My Life And Loves

My life had taken a weird turn, and I suddenly found myself being pulled into a relationship I had sworn off -- the intense affair I'd had years ago was threatening to breach the protective walls I'd put up. I had a marriage and my family to consider, a business, friends in ethically formidable positions. It was important that I not do anything improper.

Of course, there is my past; no one escapes their past completely.

Troubled and in turmoil, I found myself going to the opera. I didn't realize why, but the stories of comedy and tragedy were actually hitting me hard. One in particular, really bit down to my core: Tchaikovsky's "Eugene Onegin" presented "his side" of the story of my life. Of course, I'm no ingenue, and no one was murdered in my life ... but Onegin's pleading in the final scene of the opera stunned me, and I suddenly understood all his entreaties.

It made me cry, not just because it was beautifully done. I blubbered and wept because I understood Onegin's plea, and I understood Tatiana's need to be the proper adult for both of them. I watched the opera several times, and let his passion for his missed opportunity, his admission of his mistake -- I let it wash over me, and give me compassion.

I found that the opera -- as cheesy as it can be -- was a distilled presentation of the human experience. I also realized that Tchaikovsky must have understood this feeling, because he could write the music and affect the libretto for this simple, ridiculous story in a way that was understandable, believable, and heart-breaking.

Then I saw Mozart's and da Ponte's "Cosi fan Tutte," and I realized that the outcome of a misguided four-some could be staged in a variety of ways, and that all the conclusions were valid. I saw that in their creator's minds, it was possible to love more than one person, in more than one way. It was as if this lesson came to me from centuries ago, to let me know that my fears and desires were not unique. They were merely human, within a moral societal construct.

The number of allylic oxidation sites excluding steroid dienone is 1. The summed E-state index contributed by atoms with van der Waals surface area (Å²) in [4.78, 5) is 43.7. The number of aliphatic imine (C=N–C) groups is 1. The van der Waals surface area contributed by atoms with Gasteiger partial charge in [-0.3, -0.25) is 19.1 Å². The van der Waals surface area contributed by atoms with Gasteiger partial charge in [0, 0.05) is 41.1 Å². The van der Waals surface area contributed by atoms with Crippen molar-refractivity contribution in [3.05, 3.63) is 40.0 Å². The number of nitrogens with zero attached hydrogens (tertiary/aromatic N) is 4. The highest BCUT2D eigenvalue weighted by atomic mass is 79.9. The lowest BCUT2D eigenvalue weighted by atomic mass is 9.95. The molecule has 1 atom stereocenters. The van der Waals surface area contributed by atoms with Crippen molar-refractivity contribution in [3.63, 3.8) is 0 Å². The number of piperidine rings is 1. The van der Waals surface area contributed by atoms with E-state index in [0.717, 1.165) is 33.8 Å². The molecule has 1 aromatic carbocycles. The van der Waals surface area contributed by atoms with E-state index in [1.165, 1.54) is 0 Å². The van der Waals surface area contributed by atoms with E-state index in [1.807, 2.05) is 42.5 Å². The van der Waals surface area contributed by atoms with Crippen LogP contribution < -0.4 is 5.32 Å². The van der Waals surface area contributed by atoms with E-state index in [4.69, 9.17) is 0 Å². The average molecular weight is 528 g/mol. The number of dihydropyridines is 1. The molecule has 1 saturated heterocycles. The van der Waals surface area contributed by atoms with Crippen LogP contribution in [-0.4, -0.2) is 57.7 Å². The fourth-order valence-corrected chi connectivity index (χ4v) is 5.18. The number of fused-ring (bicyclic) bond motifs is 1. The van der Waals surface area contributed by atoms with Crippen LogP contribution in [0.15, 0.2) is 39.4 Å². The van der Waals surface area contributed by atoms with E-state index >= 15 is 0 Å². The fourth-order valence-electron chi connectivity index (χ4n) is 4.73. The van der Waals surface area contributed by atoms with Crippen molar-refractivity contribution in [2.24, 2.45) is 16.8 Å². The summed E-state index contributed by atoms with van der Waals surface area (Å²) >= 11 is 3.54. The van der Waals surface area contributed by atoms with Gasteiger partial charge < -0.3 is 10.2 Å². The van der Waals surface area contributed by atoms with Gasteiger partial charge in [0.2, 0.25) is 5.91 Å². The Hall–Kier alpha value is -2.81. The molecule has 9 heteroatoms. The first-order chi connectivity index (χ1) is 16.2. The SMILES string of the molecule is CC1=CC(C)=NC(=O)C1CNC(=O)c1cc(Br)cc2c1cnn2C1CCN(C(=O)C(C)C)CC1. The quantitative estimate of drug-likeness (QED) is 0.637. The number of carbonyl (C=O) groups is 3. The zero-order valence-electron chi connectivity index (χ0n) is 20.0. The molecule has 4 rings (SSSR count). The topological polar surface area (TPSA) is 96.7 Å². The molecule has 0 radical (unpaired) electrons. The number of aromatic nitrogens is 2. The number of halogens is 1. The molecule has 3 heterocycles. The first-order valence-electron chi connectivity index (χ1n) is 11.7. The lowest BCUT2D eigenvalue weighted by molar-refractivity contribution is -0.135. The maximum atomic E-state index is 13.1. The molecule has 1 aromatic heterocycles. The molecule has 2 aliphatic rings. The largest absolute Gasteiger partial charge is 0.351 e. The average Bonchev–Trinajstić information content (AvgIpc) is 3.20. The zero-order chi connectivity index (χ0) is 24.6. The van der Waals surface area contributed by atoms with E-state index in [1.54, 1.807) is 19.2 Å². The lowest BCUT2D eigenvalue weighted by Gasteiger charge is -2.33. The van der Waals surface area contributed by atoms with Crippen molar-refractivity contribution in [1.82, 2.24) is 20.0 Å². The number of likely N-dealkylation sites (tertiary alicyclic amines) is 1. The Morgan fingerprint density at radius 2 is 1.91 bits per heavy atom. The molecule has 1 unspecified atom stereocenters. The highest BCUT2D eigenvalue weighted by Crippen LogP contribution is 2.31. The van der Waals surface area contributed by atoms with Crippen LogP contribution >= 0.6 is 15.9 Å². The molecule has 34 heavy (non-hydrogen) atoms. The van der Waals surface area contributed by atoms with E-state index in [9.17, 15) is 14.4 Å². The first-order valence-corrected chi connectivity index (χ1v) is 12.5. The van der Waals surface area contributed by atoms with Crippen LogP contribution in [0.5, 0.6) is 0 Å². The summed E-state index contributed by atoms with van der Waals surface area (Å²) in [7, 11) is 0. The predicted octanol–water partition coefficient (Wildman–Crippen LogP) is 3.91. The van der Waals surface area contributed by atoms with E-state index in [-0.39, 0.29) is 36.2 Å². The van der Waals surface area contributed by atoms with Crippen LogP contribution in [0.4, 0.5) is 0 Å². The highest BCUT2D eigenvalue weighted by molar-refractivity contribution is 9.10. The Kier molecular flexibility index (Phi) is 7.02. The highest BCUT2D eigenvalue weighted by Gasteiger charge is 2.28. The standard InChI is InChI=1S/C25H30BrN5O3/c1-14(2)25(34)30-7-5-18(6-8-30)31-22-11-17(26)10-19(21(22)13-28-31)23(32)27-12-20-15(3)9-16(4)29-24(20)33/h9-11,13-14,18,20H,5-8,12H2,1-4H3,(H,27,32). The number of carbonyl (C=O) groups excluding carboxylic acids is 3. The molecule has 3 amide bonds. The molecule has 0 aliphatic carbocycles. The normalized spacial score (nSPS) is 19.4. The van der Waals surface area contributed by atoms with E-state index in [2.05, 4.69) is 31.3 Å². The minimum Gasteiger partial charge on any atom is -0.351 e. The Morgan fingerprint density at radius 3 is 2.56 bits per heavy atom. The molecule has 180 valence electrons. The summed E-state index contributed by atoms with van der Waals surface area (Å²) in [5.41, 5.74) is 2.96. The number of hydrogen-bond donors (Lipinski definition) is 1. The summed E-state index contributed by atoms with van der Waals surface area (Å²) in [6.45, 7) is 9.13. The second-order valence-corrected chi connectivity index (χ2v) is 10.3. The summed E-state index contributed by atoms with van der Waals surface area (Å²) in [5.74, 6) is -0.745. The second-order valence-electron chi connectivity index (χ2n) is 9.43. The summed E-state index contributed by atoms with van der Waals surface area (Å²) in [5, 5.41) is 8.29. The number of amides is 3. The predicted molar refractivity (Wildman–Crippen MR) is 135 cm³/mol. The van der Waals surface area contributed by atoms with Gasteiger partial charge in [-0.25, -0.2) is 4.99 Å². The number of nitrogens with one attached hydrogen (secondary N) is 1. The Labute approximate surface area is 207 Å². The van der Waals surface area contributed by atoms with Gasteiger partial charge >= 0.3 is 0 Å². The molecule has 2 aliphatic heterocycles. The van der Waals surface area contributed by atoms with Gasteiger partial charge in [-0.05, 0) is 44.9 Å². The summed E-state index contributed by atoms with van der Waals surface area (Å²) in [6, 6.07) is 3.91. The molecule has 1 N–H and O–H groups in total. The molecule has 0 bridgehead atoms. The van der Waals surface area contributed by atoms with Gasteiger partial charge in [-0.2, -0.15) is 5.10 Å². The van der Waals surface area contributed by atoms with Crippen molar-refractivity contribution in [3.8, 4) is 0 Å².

More operas followed, and I learned more about myself and the man who was pressuring me to return to him, and to believe his promises. I also realized that I need not put the whole responsibility for my happiness upon myself; that I could trust someone else, and if he broke that trust, it truly wasn't the end of the world.

I also learned that it's possible for a man to actually love, to love deeply, and to be faithful in his love. It wasn't just a fairy tale; not all men were "the same." Some men just need a chance, and if they failed, it wasn't the end of the world. It's not worth painting all men with the same brush, was the lesson of "Don Giovanni." Perhaps that's not the lesson most people take away from the story, but it's the one that flung itself at me one fateful afternoon as I watched it on DVD.

I love the opera now because I appreciate the many facets of opera. I learned to love it as a sort of alternative spiritual experience for me -- instead of biblical tableaus, I got glorious music, skillful singing, and varied interpretations from actors, singers, dancers, producers, directors, designers, etc. It's really its own world; Robert LePage refers to it as "the mother art," which combines all the human arts into one presentation.

For me, it's "the mother emotion" and it taught me compassion, and melted my ice queen-ness out of me. It was necessary for me to learn to be happy with another human being.
auroramaru auroramaru
46-50, F
Jan 15, 2013